Ref.: AS902OR


Black- Old Radium

The Astroscope displays the weekdays like they´ve never been shown before.

2.190,00 incl. VAT

In stock

L’Astroscope indique les jours de la semaine à l’aide de ces corps célestes et de leurs symboles classiques.

Antique heritage

Le Soleil et la Lune déterminent de manière perceptible notre répartition du temps : le jour et la nuit, les douze mois de l’année. Toutefois, la division des semaines en sept jours ne suit pas un rythme astronomique mais tire son origine de la mythologie. Elle remonte probablement aux Babyloniens pour qui le chiffre sept était particulièrement sacré ; un chiffre qu’ils associaient aux sept corps célestes.

Lundi : Lune ☽

Mardi : Mars ♂

Mercredi : Mercure ☿

Jeudi : Jupiter ♃

Vendredi : Vénus ♀

Samedi : Saturne ♄

Dimanche : Soleil ☉

With these celestial bodies and their classical symbols, the Astroscope shows the days of the week not in a linear or radial fashion, but wandering back and forth in a constellation that only occurs every ten to twelve years in the southern night sky of the northern hemisphere. Again in July 2020, with the exception of the Sun, of course, all the celestial bodies of the weekdays will be visible there at the same time. The Astroscope stylizes this formation on its dial; a bright dot appears on Monday at about 12 o’clock at the Moon symbol and the next day to the right at the Mars symbol. On Wednesday it appears next to Mercury at about 9 o’clock; on Thursday next to Jupiter at 3 o’clock ...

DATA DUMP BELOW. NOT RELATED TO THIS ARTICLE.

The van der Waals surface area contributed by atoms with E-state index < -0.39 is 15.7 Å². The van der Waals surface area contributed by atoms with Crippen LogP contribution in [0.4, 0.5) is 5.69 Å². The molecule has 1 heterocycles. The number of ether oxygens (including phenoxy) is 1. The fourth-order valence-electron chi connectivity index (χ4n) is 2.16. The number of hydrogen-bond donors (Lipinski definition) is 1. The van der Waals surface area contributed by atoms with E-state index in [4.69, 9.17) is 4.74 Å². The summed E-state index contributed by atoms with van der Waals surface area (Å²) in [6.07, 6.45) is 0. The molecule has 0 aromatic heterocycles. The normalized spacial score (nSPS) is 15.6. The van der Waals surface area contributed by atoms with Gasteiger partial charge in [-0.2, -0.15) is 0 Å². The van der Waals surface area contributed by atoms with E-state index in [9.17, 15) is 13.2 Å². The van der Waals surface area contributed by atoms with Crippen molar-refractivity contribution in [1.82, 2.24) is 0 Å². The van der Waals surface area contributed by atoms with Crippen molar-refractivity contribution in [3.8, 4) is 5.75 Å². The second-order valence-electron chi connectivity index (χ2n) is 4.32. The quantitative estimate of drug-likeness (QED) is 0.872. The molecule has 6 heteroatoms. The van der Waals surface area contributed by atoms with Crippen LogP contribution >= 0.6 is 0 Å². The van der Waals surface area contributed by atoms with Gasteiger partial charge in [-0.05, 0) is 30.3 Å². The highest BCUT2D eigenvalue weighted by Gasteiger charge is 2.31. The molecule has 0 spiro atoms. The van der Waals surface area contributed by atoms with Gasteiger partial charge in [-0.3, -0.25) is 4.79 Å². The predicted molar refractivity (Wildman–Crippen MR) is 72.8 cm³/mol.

This is as amazing and yet as easy to understand as the time when displayed with only one hand, but because no MeisterSinger watch has ever had such a long and beautiful history as the Astroscope, it comes with a brochure that describes the historical background in detail and also explains the wandering point of the day. In reality, it does not jump back and forth. Under the dial, a large weekday disk with a number of bright dots on it moves one step further from one day to the next, always moving in a circle, just as it is in the world of celestial mechanics.

The Astroscope is powered by a Swiss automatic movement that can be viewed through the sixfold screwed glass exhibition back. The stainless steel case is a slender 40 millimeters in diameter and water-resistant up to a pressure of 5 bar.
Sellita SW 220
26 jewels
28’000 semi-oscillations par heure – 4 Hz
Power reserve 38 h
Verre frontal
Domed sapphire glass
Boîtier acier
Stainless steel case with 6-screwed exhibition back
Diameter 40 mm
Height 10,5 mm
5 bar